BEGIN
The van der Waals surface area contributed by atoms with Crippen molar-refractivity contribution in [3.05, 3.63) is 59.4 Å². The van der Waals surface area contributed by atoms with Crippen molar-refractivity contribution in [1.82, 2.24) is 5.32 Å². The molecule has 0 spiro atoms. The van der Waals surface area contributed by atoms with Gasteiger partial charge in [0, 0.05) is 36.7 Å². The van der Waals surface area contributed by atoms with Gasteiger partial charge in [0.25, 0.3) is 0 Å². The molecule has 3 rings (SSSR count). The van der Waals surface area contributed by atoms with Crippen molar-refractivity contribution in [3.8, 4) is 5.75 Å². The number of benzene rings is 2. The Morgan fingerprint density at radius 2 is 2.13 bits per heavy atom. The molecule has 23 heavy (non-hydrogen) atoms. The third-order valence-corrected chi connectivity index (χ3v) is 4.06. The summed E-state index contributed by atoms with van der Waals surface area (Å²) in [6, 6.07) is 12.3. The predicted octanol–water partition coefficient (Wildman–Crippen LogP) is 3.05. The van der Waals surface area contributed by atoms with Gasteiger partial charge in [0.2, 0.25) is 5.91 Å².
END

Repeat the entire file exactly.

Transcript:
The van der Waals surface area contributed by atoms with Crippen molar-refractivity contribution in [3.05, 3.63) is 59.4 Å². The van der Waals surface area contributed by atoms with Crippen molar-refractivity contribution in [1.82, 2.24) is 5.32 Å². The molecule has 0 spiro atoms. The van der Waals surface area contributed by atoms with Gasteiger partial charge in [0, 0.05) is 36.7 Å². The van der Waals surface area contributed by atoms with Gasteiger partial charge in [0.25, 0.3) is 0 Å². The molecule has 3 rings (SSSR count). The van der Waals surface area contributed by atoms with Crippen molar-refractivity contribution in [3.8, 4) is 5.75 Å². The number of benzene rings is 2. The Morgan fingerprint density at radius 2 is 2.13 bits per heavy atom. The molecule has 23 heavy (non-hydrogen) atoms. The third-order valence-corrected chi connectivity index (χ3v) is 4.06. The summed E-state index contributed by atoms with van der Waals surface area (Å²) in [6, 6.07) is 12.3. The predicted octanol–water partition coefficient (Wildman–Crippen LogP) is 3.05. The van der Waals surface area contributed by atoms with Gasteiger partial charge in [0.2, 0.25) is 5.91 Å².